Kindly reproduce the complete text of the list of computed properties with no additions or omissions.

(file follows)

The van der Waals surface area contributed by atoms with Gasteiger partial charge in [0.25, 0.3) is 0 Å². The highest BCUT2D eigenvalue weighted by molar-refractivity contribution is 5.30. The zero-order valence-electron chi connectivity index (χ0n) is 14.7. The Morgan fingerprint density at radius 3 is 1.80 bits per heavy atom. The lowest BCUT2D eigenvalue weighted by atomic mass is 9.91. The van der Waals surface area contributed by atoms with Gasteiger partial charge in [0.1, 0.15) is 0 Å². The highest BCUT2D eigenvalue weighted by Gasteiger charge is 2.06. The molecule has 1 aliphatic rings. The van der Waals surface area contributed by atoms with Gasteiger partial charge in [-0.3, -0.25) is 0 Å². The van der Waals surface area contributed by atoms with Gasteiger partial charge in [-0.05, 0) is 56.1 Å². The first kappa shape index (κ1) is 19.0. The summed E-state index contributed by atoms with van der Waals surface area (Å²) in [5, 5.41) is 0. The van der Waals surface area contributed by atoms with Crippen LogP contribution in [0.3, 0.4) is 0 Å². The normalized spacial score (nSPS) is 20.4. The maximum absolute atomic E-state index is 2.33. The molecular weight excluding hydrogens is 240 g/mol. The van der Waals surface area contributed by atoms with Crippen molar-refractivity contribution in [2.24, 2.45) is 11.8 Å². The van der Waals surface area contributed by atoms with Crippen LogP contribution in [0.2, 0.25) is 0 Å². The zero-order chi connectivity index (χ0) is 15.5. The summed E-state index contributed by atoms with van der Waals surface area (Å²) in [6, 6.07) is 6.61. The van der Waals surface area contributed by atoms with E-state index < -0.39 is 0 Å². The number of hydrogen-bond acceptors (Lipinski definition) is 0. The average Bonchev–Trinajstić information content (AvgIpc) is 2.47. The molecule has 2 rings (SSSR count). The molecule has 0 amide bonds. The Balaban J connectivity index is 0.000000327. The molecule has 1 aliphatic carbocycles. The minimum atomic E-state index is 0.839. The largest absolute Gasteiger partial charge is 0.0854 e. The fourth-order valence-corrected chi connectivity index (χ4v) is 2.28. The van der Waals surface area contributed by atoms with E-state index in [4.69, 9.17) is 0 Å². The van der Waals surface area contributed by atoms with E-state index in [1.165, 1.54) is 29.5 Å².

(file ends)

The van der Waals surface area contributed by atoms with Gasteiger partial charge in [0.25, 0.3) is 0 Å². The highest BCUT2D eigenvalue weighted by molar-refractivity contribution is 5.30. The zero-order valence-electron chi connectivity index (χ0n) is 14.7. The Morgan fingerprint density at radius 3 is 1.80 bits per heavy atom. The lowest BCUT2D eigenvalue weighted by atomic mass is 9.91. The van der Waals surface area contributed by atoms with Gasteiger partial charge in [0.1, 0.15) is 0 Å². The highest BCUT2D eigenvalue weighted by Gasteiger charge is 2.06. The molecule has 1 aliphatic rings. The van der Waals surface area contributed by atoms with Gasteiger partial charge in [-0.3, -0.25) is 0 Å². The van der Waals surface area contributed by atoms with Gasteiger partial charge in [-0.05, 0) is 56.1 Å². The first kappa shape index (κ1) is 19.0. The summed E-state index contributed by atoms with van der Waals surface area (Å²) in [5, 5.41) is 0. The van der Waals surface area contributed by atoms with Crippen LogP contribution in [0.3, 0.4) is 0 Å². The normalized spacial score (nSPS) is 20.4. The maximum absolute atomic E-state index is 2.33. The molecular weight excluding hydrogens is 240 g/mol. The van der Waals surface area contributed by atoms with Crippen molar-refractivity contribution in [2.24, 2.45) is 11.8 Å². The van der Waals surface area contributed by atoms with Crippen LogP contribution in [0.2, 0.25) is 0 Å². The zero-order chi connectivity index (χ0) is 15.5. The summed E-state index contributed by atoms with van der Waals surface area (Å²) in [6, 6.07) is 6.61. The van der Waals surface area contributed by atoms with E-state index < -0.39 is 0 Å². The number of hydrogen-bond acceptors (Lipinski definition) is 0. The average Bonchev–Trinajstić information content (AvgIpc) is 2.47. The molecule has 2 rings (SSSR count). The molecule has 0 amide bonds. The Balaban J connectivity index is 0.000000327. The molecule has 1 aliphatic carbocycles. The minimum atomic E-state index is 0.839. The largest absolute Gasteiger partial charge is 0.0854 e. The fourth-order valence-corrected chi connectivity index (χ4v) is 2.28. The van der Waals surface area contributed by atoms with E-state index in [4.69, 9.17) is 0 Å². The van der Waals surface area contributed by atoms with E-state index in [1.165, 1.54) is 29.5 Å².